You may also like

Prime Magic

Place the numbers 1, 2, 3,..., 9 one on each square of a 3 by 3 grid so that all the rows and columns add up to a prime number. How many different solutions can you find?

What Is Ziffle?

Can you work out what a ziffle is on the planet Zargon?

Shapes on the Playground

Sally and Ben were drawing shapes in chalk on the school playground. Can you work out what shapes each of them drew using the clues?


Age 7 to 11
Challenge Level


chocolateGeorge and Jim want to buy a chocolate bar.

George needs 2p more and Jim needs 50p more to buy it.

When they put their money together, it is still not enough to pay for the chocolate bar.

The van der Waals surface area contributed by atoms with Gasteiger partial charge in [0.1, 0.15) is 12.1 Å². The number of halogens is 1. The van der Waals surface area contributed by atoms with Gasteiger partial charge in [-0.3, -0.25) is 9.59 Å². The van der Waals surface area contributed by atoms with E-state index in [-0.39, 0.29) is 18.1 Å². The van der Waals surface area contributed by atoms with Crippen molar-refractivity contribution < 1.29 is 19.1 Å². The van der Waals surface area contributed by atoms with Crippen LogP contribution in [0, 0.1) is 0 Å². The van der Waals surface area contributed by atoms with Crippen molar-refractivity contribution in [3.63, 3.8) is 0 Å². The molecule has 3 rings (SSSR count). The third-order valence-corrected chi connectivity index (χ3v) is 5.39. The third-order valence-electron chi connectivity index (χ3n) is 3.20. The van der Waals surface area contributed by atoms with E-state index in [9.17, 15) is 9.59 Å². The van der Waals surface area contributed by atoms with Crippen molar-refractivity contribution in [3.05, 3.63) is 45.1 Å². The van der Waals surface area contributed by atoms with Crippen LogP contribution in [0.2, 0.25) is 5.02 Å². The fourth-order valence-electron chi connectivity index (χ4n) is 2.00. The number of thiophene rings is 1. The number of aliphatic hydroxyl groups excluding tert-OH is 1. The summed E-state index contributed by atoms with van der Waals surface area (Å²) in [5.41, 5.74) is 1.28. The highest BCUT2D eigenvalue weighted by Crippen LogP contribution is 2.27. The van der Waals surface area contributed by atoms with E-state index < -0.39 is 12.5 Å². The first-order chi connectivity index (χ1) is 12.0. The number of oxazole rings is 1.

How much is the chocolate bar?

Why do this problem?

This problem supports children in calculating with money, while it also requires them to be systematic.

Possible approach

Playing with the problem for a few minutes and thinking about what the minimum price of the chocolate bar could be is a useful starting point. How can pupils convince each other that they have all the solutions? Although simultaneous equations seem to be appropriate they would just get in the way!

Key questions

Try with a few different amounts of money for the two children. Does this help you to solve the problem?
What is the least the chocolate bar could be?
How much does this mean each child would have?
Are there any more answers and how do you know?

Possible extension

Pupils could create their own challenge along similar lines.  You could give them the price of the chocolate bar and they have to create the 'clues' so that it can be worked out.

Possible support

You could suggest that learners try to record what they have tried in an organised way e.g. using a list or table.